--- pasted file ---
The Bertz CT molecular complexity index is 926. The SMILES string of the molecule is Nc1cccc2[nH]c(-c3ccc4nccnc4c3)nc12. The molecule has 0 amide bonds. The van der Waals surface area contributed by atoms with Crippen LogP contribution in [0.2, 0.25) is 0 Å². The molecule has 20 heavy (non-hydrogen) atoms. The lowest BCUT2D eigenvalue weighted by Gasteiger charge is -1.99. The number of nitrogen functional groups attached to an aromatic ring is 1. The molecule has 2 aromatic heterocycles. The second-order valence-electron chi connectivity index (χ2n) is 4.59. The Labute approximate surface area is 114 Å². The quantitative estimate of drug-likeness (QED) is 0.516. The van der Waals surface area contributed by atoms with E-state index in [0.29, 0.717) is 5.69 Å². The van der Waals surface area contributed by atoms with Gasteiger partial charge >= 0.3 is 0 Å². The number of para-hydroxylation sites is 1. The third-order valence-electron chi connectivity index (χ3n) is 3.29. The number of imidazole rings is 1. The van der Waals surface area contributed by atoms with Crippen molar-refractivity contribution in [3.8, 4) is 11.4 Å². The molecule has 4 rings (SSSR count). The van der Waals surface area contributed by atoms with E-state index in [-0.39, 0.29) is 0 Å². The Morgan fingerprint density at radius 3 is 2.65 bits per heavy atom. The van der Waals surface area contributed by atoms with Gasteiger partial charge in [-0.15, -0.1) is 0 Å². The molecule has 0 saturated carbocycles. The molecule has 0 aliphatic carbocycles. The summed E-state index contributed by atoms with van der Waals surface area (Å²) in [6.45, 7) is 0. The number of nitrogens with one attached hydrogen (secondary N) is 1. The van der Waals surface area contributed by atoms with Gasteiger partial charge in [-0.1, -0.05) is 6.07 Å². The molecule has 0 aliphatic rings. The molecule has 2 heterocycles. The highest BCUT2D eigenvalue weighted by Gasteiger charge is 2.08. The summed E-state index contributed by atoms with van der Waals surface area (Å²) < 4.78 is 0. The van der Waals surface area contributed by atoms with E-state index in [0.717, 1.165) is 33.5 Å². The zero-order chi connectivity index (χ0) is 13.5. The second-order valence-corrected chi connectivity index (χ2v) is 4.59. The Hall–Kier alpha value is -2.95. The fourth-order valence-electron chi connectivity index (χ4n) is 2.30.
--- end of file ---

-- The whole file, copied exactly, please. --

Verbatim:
The Bertz CT molecular complexity index is 926. The SMILES string of the molecule is Nc1cccc2[nH]c(-c3ccc4nccnc4c3)nc12. The molecule has 0 amide bonds. The van der Waals surface area contributed by atoms with Crippen LogP contribution in [0.2, 0.25) is 0 Å². The molecule has 20 heavy (non-hydrogen) atoms. The lowest BCUT2D eigenvalue weighted by Gasteiger charge is -1.99. The number of nitrogen functional groups attached to an aromatic ring is 1. The molecule has 2 aromatic heterocycles. The second-order valence-electron chi connectivity index (χ2n) is 4.59. The Labute approximate surface area is 114 Å². The quantitative estimate of drug-likeness (QED) is 0.516. The van der Waals surface area contributed by atoms with E-state index in [0.29, 0.717) is 5.69 Å². The van der Waals surface area contributed by atoms with Gasteiger partial charge >= 0.3 is 0 Å². The number of para-hydroxylation sites is 1. The third-order valence-electron chi connectivity index (χ3n) is 3.29. The number of imidazole rings is 1. The van der Waals surface area contributed by atoms with Crippen molar-refractivity contribution in [3.8, 4) is 11.4 Å². The molecule has 4 rings (SSSR count). The van der Waals surface area contributed by atoms with E-state index in [-0.39, 0.29) is 0 Å². The Morgan fingerprint density at radius 3 is 2.65 bits per heavy atom. The van der Waals surface area contributed by atoms with Gasteiger partial charge in [-0.15, -0.1) is 0 Å². The molecule has 0 saturated carbocycles. The molecule has 0 aliphatic carbocycles. The summed E-state index contributed by atoms with van der Waals surface area (Å²) in [6.45, 7) is 0. The number of nitrogens with one attached hydrogen (secondary N) is 1. The van der Waals surface area contributed by atoms with Gasteiger partial charge in [-0.1, -0.05) is 6.07 Å². The molecule has 0 aliphatic rings. The molecule has 2 heterocycles. The highest BCUT2D eigenvalue weighted by Gasteiger charge is 2.08. The summed E-state index contributed by atoms with van der Waals surface area (Å²) < 4.78 is 0. The van der Waals surface area contributed by atoms with E-state index in [0.717, 1.165) is 33.5 Å². The zero-order chi connectivity index (χ0) is 13.5. The second-order valence-corrected chi connectivity index (χ2v) is 4.59. The Hall–Kier alpha value is -2.95. The fourth-order valence-electron chi connectivity index (χ4n) is 2.30.